How Do I Use Tools for Teaching?
A Plan for Professional Development
The Principal's Role
We have structured as many paths to success as possible. Yet, it stands to reason that the more resources we give teachers, the more likely they will be to learn new skills and use them in the classroom. Consequently, the best odds of success belong to a district with a clear vision of staff training and a school site with an experienced training team and a principal committed to long-term follow-through.
Organizational Change to Support Personal Change
The principal is the key decision maker for training and follow-through at the school site. Tactical decisions that are made before training begins often determine its ultimate success or failure. Here are some key tactical decisions:
Principal Participation: The principal determines whether professional development will be on the front burner or the back burner. If professional development is not on the principal's front burner, it will not happen. Principals, therefore, must be advocates. Giving permission is not enough. They must provide time for training, protect it from being cross-scheduled, and participate so they are as knowledgeable as their teachers.
School Site Focus: Training is best done by a team of mentor quality teachers at each school site. Not only will they draw colleagues into training by word-of-mouth as they use the program in their classrooms, but they will also be close at hand to problem solve with trainees. If a trainee has difficulty with a new procedure, they either get help quickly from a friend, or they are likely to dump it. Consequently, school site training teams serve one of their most important functions during follow-through.
Build on Strength: The most willing and able teachers should be trained first. Often they become co-trainers, thereby expanding the school site training team. In addition, their success should be shared with the faculty so that more hesitant colleagues say, "Well, if it can help them, I guess it can help me too." While well intentioned, the decision to train the most needy teachers first can reduce faculty buy-in by stigmatizing the program as remedial.
Make Training Voluntary: Changing habits is never easy. Teachers must want to change. They must focus on new ways of doing things every day, and this requires a high degree of motivation. Mandating that teachers participate usually backfires. It is better to create a critical mass of success with strong teachers, and then wait for colleagues to be drawn to the program. Occasionally, however, especially at a fairly small school site, the faculty as a whole may vote to do the program which sweeps nay-sayers along with little resistance.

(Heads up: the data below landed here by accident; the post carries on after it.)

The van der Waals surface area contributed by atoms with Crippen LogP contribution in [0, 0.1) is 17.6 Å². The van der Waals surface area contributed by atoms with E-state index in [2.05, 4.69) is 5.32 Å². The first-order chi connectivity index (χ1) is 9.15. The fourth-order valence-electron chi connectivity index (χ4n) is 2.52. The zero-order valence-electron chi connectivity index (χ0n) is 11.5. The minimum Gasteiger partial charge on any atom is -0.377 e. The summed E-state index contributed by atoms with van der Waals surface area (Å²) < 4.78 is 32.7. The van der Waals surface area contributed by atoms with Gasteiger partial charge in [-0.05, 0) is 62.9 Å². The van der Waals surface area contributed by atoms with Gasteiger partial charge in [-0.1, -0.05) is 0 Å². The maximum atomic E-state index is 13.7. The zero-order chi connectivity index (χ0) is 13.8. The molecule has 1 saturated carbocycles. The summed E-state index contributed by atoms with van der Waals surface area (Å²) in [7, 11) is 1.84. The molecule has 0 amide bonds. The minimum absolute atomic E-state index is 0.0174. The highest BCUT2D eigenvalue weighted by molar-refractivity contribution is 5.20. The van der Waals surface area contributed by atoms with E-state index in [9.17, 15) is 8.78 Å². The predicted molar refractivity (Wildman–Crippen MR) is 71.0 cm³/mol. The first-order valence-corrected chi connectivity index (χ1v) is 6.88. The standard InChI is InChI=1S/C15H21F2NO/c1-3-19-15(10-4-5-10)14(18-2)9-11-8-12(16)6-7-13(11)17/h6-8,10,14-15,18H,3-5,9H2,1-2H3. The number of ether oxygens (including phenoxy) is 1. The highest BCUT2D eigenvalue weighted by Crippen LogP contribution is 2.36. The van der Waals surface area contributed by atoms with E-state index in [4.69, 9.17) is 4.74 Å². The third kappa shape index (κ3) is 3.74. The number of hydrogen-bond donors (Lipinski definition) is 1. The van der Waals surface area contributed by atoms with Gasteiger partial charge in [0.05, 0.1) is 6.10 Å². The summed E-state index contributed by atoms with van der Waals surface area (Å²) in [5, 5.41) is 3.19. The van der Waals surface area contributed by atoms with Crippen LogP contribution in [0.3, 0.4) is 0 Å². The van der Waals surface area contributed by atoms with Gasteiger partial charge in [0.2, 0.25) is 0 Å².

Start Slow, Go Slow: One of the hardest things for administrators and school board members to do once an effective program demonstrates its merit is to slow down. "Let's train everyone in the district" is usually a call to disaster with volunteerism being the first casualty. Successful training requires patience. Haste preempts the systematic process of training and team building that allows a program to gain strength as teachers achieve genuine mastery.
Train and Retrain: Our tradition in professional development is to train teachers in one program and then move on to the next program never looking back. Yet, we know that skills are built slowly and incrementally. Teachers pass through predictable stages on the road to mastery which might be characterized as, 1) What is it? 2) How does it work? and 3) How do the pieces fit together? Genuine mastery requires that teachers be trained repeatedly.
Focus on Follow-Through: Think of successful professional development at a school site as being a 3-5 year process. While some teachers succeed beautifully from the beginning, most will need more time to internalize new skills, break old habits and iron out wrinkles in classroom application. Build a process of growth and change, and let that process provide integration of new learning over time. Structure for that process is described below.